The Review

Winners announced for the DMZ and Penny Appeal Canada’s Hack Against Hate

Ideas

Find out more about the teams of young Canadians who took home a collective $20,000 in cash prizes to further pursue their business ideas in the Hack Against Hate Challenge


There’s been a sharp rise in hate crimes across Canada these past few years, and it’s time to put a stop to it. In fact, Canada has
seen a record high in police-reported hate crimes since 2009.

As Canadians, we tend to think our country doesn’t have these sorts of issues – but we must recognize the shortcomings in our systems, and collaboratively work together to develop solutions that mitigate hate in an effort to make our world a more safe, inclusive, and happy place to live.

In the wake of the rising number of hate crimes, the DMZ and Penny Appeal Canada teamed up to launch Hack Against Hate.hack against hate graphic The 4-day national competition took place between November 23rd and 26th and challenged young Canadians to brainstorm and build a prototype for a digital solution that combats hate crimes. At the end of the Hack Against Hate competition, a panel of judges picked the top 4 teams to each receive $5,000 in cash prizes.

The hackathon kicked off with 40+ teams. Each team went through professional training and mentorship on building and pitching a tech solution. Participants received hands-on support to ideate and build innovative anti-hate tech solutions and took part in expert-led workshops on design thinking, product development, UX/UI, customer discovery, pitching, and more.

Last Friday, the DMZ and Penny Appeal held the finals where the winners presented their solutions. The finals were open to the public and featured speakers from the DMZ and Penny Appeal Canada, as well as keynote speaker Nabeela Ixtabalan, the Executive VP of People and Corporate Affairs for Walmart Canada.

Naveed Tagari, Programs Specialist at the DMZ, and Nabeela Ixtabalan, Executive VP of People and Corporate Affairs at Walmart Canada

The DMZ awarded $20,000 in funding to help teams kick-start their solutions. While all of our winning teams were comprised of high school students, their solutions to put a stop to hate crimes were anything but juvenile. 

Check out the winning teams!

PROtectABot

Team Members: Arya Peruma, Harshul Gupta, and Peter Lee

PROtectABot is an AI-powered bot that filters hatred and educates users on harmful content on social networking platforms. 

“Discord is a very popular social networking app that has over 150 million monthly users. However, it does not have built-in or external systems to prevent hatred from spreading,” highlighted Arya.

“Discord is a very popular social networking app that has over 150 million monthly users. However, it does not have built-in or external systems to prevent hatred from spreading.”

Harshul explained how Discord played a large role in the deadly 2017 Charlottesville protests, as it was used to coordinate logistics and encourage violence for the rally. “Though at the time Discord cracked down on hate crimes, there is no real-time personalized moderation in Discord, which is exactly what we were hoping to tackle with this project.”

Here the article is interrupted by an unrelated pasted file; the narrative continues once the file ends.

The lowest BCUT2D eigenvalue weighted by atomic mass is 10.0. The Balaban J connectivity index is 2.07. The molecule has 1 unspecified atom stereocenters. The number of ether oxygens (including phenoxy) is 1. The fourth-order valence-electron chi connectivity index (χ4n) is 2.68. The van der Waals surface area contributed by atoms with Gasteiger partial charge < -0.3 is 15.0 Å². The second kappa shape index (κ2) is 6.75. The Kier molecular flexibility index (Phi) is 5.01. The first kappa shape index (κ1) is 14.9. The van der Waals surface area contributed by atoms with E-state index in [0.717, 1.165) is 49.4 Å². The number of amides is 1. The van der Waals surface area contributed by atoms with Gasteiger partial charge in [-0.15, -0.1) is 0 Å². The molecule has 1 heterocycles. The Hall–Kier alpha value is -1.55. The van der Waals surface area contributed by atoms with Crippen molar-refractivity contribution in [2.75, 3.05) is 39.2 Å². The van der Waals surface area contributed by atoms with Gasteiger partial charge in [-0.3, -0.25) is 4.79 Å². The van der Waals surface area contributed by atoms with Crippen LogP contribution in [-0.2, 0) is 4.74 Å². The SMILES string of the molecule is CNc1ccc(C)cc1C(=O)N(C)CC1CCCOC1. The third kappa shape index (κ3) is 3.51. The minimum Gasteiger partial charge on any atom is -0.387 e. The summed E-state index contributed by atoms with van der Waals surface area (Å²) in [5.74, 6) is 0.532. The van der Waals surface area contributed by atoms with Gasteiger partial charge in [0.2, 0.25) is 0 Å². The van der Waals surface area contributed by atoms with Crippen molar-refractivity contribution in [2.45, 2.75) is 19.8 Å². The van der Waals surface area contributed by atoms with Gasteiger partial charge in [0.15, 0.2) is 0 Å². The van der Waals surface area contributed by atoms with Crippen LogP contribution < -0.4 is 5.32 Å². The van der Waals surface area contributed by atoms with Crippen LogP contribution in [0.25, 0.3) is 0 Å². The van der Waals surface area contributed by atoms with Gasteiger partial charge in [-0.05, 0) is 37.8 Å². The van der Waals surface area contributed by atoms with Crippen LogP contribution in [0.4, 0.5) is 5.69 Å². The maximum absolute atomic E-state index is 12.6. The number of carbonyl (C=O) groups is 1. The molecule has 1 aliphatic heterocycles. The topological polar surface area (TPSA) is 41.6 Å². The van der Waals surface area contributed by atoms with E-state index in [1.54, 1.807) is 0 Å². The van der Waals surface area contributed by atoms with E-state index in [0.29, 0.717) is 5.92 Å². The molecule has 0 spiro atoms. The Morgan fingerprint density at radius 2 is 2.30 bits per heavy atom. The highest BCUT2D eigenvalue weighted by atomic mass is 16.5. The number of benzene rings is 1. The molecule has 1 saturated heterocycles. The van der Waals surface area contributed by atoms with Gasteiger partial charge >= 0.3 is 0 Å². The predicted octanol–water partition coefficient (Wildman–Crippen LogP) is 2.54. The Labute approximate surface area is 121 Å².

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Pridtect

Team Members: Harsehaj Dhami and Samantha Ouyang

Pridect is a solution working to ensure pride parades are safe spaces. The app uses safe zone mapping and distress signalling. 

Haresehaj highlighted the rise in hate crimes at pride parades, and how some members of the LGBTQ+ community are left feeling scared to attend.  “So many different people from different backgrounds come together to unite for the pride they have for themselves. But it can be dangerous. Hate crimes at pride parades are at an all-time high.” 

“There is no tangible solution currently that is working to improve safety at pride parades. But we want to change that with our app. Parade-goers and organizers will now be able to obtain the utmost safety.”

“There is no tangible solution currently that is working to improve safety at pride parades. But we want to change that with our app. Parade goers and organizers will now be able to obtain the utmost safety.”

Specula

Team Members: Adam Omarali, Eamonn Lay, Colin Hill, and Navid Farkhondehpay

Specula is working to make people aware of racial biases before they post on social media platforms to reduce harmful psychological effects to others.

“Race is one of the biggest biases that lead people to commit hate crimes, and physical hate crimes are way more prevalent than online crimes,” explained Adam

Adam also spoke to how a lot of physical hate crimes today are actually driven by psychological bias. “Our explicit and implicit biases are shaped by the media. They impact how we view things. At some point, if you can express hate, these biases can come out in physical crimes.”

A man holding a sign at a rally that says, 'hate is a virus'.

Unhate

Team Members: Gabriel Bernal, Ryan Chan, Aryan Jha, Yelim Kim

Unhate is an AI tool that helps detect hate speech online and can be integrated into consumer apps and educational services.  

Gabriel spoke to the rise of hate speech and its unfortunate prevalence online around the world. 

“The internet was supposed to be something that would connect the world, but instead it’s leading some people to their death. This is exactly why we felt compelled to solve this problem.”

Unhate leverages over 100,000 categorized real tweets to train its AI models, allowing it to be extremely accurate with its services.

“The internet was supposed to be something that would connect the world, but instead it’s leading some people to their death. This is exactly why we felt compelled to solve this problem.”

Itching to transform your innovative idea into a real-life solution? Follow the DMZ on Instagram and Twitter for announcements on future hackathons!